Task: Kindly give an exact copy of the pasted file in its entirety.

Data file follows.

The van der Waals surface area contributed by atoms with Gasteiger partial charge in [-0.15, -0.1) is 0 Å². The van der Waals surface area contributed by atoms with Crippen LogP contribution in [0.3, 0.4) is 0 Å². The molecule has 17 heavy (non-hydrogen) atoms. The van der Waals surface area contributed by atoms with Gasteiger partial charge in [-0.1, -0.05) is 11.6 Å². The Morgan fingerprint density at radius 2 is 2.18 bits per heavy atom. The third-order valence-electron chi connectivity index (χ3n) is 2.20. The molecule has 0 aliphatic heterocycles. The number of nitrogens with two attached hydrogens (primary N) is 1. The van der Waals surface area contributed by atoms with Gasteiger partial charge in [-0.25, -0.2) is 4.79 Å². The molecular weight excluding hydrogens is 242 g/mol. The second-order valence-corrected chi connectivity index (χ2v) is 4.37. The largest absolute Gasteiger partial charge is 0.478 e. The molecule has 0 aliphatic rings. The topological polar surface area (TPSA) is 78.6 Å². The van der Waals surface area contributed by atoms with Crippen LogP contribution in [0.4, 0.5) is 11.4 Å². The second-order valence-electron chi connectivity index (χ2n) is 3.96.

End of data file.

The van der Waals surface area contributed by atoms with Gasteiger partial charge in [-0.15, -0.1) is 0 Å². The van der Waals surface area contributed by atoms with Crippen LogP contribution in [0.3, 0.4) is 0 Å². The molecule has 17 heavy (non-hydrogen) atoms. The van der Waals surface area contributed by atoms with Gasteiger partial charge in [-0.1, -0.05) is 11.6 Å². The Morgan fingerprint density at radius 2 is 2.18 bits per heavy atom. The third-order valence-electron chi connectivity index (χ3n) is 2.20. The molecule has 0 aliphatic heterocycles. The number of nitrogens with two attached hydrogens (primary N) is 1. The van der Waals surface area contributed by atoms with Gasteiger partial charge in [-0.25, -0.2) is 4.79 Å². The molecular weight excluding hydrogens is 242 g/mol. The second-order valence-corrected chi connectivity index (χ2v) is 4.37. The largest absolute Gasteiger partial charge is 0.478 e. The molecule has 0 aliphatic rings. The topological polar surface area (TPSA) is 78.6 Å². The van der Waals surface area contributed by atoms with Crippen LogP contribution in [0.4, 0.5) is 11.4 Å². The second-order valence-electron chi connectivity index (χ2n) is 3.96.